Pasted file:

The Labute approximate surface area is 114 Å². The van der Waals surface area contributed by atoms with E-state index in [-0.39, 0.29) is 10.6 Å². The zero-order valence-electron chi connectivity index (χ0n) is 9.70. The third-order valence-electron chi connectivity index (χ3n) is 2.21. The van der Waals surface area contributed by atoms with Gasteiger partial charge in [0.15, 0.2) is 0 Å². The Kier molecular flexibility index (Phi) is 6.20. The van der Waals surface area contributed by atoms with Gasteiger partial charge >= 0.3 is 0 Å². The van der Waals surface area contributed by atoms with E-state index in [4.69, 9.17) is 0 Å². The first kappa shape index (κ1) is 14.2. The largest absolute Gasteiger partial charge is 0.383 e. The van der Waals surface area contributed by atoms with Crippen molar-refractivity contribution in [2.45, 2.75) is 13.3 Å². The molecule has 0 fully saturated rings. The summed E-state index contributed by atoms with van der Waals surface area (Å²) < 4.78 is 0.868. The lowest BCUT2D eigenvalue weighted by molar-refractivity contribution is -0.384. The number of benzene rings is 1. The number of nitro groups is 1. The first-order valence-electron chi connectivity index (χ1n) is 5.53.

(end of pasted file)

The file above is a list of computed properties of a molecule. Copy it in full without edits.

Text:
The Labute approximate surface area is 114 Å². The van der Waals surface area contributed by atoms with E-state index in [-0.39, 0.29) is 10.6 Å². The zero-order valence-electron chi connectivity index (χ0n) is 9.70. The third-order valence-electron chi connectivity index (χ3n) is 2.21. The van der Waals surface area contributed by atoms with Gasteiger partial charge in [0.15, 0.2) is 0 Å². The Kier molecular flexibility index (Phi) is 6.20. The van der Waals surface area contributed by atoms with Gasteiger partial charge >= 0.3 is 0 Å². The van der Waals surface area contributed by atoms with E-state index in [4.69, 9.17) is 0 Å². The first kappa shape index (κ1) is 14.2. The largest absolute Gasteiger partial charge is 0.383 e. The van der Waals surface area contributed by atoms with Crippen molar-refractivity contribution in [2.45, 2.75) is 13.3 Å². The molecule has 0 fully saturated rings. The summed E-state index contributed by atoms with van der Waals surface area (Å²) < 4.78 is 0.868. The lowest BCUT2D eigenvalue weighted by molar-refractivity contribution is -0.384. The number of benzene rings is 1. The number of nitro groups is 1. The first-order valence-electron chi connectivity index (χ1n) is 5.53.